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How many quotations does it take to screw a server vendor? As it turns out - two.

A renegade former Compaq customer has dished the dirt on its move into Sun Microsystems' clutches. Australian utility ActewAGL pumped a Sun press release full of criticism for HP's shift away from Alpha/Tru64 servers to systems running on Intel's infamous Itanium chip. Sun used the quotes to try to prove that its HP Away campaign is working as planned and bringing in big business.

"We no longer had any faith in HP's Tru64 technology and required alternative systems to provide 64-bit computing capability," said Carsten Larsen, CIO at ActewAGL. "Upon looking at what the market had to offer, we chose Sun Fire systems and the Solaris OS because it provided a simple yet robust, cost-effective solution."

And that's not all.

"We had reached the end of the line with our HP AlphaServer platform," added Debesh Halder, manager of Unix systems at ActewAGL. "The technology was four years old and struggling to cope with increased demand. However, we were not keen to move to the HP-Intel developed Itanium architecture, which is a relatively new technology. We were looking for a stable, proven platform and Sun was it."

Sun and HP have long engaged in a tit-for-tat struggle to pull customers from each other via various promotions. Typically, one vendor will offer free services or test hardware to customers in order to prove that its systems are cheaper and faster than rival gear. Given that both Sun and HP have been knocked about by IBM and Dell in recent quarters, one has to wonder if the hate campaigns are really paying off.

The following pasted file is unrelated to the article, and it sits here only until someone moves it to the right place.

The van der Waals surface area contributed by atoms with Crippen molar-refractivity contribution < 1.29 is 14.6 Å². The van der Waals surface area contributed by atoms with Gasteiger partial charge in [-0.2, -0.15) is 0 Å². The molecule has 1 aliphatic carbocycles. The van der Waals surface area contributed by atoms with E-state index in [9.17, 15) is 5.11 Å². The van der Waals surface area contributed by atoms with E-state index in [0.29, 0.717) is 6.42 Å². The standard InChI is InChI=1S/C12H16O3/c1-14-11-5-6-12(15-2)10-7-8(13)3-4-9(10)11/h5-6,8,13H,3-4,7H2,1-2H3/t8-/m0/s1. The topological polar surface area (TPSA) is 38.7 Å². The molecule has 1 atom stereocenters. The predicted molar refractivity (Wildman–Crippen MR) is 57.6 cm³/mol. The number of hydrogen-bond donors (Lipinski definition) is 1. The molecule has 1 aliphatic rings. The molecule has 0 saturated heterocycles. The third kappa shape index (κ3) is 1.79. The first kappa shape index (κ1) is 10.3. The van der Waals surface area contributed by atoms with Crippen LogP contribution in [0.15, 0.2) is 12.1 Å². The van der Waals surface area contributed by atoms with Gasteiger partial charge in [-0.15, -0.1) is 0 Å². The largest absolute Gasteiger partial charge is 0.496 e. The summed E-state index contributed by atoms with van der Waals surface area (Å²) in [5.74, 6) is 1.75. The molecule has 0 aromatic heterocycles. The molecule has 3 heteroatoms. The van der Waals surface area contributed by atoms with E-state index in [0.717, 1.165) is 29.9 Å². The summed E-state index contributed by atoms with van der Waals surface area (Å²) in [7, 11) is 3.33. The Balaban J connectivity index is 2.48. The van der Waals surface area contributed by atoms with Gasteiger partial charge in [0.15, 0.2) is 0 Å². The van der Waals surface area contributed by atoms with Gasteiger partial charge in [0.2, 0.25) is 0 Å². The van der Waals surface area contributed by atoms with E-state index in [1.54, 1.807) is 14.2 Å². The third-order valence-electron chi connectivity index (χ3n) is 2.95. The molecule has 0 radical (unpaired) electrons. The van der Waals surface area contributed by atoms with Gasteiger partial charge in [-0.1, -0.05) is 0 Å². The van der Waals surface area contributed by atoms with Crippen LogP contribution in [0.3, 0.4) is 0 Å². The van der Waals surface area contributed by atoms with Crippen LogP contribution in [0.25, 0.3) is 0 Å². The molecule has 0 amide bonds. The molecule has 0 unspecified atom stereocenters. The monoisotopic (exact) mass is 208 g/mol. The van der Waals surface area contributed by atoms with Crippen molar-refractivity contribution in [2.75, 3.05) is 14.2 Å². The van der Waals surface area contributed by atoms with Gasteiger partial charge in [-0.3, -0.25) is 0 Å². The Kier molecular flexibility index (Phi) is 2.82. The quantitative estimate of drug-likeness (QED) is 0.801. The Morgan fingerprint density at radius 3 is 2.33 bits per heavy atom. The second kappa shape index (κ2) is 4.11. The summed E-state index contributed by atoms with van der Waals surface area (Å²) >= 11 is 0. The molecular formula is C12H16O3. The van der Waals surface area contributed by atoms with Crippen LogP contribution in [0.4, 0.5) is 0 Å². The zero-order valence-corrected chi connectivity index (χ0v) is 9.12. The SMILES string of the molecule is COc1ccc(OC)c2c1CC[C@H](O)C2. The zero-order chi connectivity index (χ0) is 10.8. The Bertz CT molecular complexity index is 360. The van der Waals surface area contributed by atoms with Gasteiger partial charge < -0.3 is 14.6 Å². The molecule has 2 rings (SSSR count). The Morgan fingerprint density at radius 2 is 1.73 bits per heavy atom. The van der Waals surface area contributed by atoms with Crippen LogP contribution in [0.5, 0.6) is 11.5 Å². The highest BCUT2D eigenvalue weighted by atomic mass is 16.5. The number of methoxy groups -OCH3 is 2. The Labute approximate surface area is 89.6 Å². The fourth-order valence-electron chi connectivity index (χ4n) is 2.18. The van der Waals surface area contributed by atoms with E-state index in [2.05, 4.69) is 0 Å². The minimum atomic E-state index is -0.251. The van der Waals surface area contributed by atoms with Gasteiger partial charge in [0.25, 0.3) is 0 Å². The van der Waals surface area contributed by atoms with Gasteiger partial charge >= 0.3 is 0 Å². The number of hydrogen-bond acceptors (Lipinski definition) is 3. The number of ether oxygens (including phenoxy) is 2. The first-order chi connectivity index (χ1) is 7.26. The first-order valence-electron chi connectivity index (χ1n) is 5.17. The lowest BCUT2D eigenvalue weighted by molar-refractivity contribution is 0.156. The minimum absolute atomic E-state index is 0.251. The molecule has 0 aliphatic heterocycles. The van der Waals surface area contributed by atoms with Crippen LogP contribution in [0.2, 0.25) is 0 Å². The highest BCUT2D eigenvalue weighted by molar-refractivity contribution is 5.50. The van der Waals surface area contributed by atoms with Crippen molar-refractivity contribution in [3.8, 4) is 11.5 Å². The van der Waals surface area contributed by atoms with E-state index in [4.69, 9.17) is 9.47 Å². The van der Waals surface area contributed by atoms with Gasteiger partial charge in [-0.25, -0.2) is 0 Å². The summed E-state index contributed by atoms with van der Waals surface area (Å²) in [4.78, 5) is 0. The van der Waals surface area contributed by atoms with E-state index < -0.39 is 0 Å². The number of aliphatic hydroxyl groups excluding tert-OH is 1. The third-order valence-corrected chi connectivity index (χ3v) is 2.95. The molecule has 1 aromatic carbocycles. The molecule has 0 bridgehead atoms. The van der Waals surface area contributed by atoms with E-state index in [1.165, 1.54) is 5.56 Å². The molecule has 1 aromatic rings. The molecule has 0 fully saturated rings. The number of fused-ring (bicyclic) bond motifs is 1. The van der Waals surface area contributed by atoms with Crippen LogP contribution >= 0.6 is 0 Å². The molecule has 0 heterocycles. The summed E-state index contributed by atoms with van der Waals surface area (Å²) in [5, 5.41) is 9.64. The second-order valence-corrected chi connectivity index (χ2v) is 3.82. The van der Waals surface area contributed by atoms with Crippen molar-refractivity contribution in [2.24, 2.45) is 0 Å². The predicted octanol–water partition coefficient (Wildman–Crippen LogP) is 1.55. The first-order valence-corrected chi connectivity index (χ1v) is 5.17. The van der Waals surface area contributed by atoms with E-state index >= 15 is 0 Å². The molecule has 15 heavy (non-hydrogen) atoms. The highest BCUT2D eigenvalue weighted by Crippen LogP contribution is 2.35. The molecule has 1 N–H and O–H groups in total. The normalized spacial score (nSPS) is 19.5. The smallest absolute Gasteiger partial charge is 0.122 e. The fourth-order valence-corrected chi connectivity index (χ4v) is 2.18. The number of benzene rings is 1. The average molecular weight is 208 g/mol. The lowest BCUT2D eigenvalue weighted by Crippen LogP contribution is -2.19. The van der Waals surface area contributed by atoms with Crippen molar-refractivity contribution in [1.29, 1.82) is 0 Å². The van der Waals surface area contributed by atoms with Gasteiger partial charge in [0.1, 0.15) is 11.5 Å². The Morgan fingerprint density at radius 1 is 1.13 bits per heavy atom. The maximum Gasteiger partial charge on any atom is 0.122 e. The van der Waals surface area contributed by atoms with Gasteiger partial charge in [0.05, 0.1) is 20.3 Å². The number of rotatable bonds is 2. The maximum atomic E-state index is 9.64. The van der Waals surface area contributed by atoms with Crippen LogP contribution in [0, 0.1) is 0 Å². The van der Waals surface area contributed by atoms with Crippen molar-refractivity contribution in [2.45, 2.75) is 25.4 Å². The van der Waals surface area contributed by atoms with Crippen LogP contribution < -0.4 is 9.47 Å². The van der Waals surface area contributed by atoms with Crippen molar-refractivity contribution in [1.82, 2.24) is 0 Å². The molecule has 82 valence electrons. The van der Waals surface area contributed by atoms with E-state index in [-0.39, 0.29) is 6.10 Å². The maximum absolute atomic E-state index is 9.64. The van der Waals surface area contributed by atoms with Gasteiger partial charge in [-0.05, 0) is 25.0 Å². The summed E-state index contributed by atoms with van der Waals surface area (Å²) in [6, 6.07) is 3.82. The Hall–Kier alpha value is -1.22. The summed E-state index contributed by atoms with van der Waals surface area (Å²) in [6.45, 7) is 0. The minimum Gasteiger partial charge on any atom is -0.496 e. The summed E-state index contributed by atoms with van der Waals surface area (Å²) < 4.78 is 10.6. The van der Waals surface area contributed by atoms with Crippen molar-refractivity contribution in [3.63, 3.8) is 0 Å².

That said, Sun has set a new high with the latest win by being the first vendor in memory to get two customer quotations from the same customer in a single press release. That's the stuff of legend. Sun's press release editors, however, may have wanted to take a closer look at the statement that reads, "The migration to Sun has resulted in significant benefits for ActewAGL, including an average 50 percent improvement in performance, lower maintenance costs and ease of infrastructure management." Fifty percent better improvement over a four year-old box? Not quite as legendary, especially when you consider that Sun's systems now ship with dual-core chips. Surely this was a typo.

Bashing aside, the ActewAGL move away from HP does point to the incredible pain many customers feel over the Itanic embrace. Thousands of former Compaq customers have watched Tru64 be mauled and then seen key features in HP-UX get pushed back again and again. In addition, both Alpha and PA-RISC customers are being asked to embrace the rusty hulk of the Itanium as the flagship of their future data centers.

Users group studies here and here show how unfavorably customers have reacted to the Itanic vice. ®

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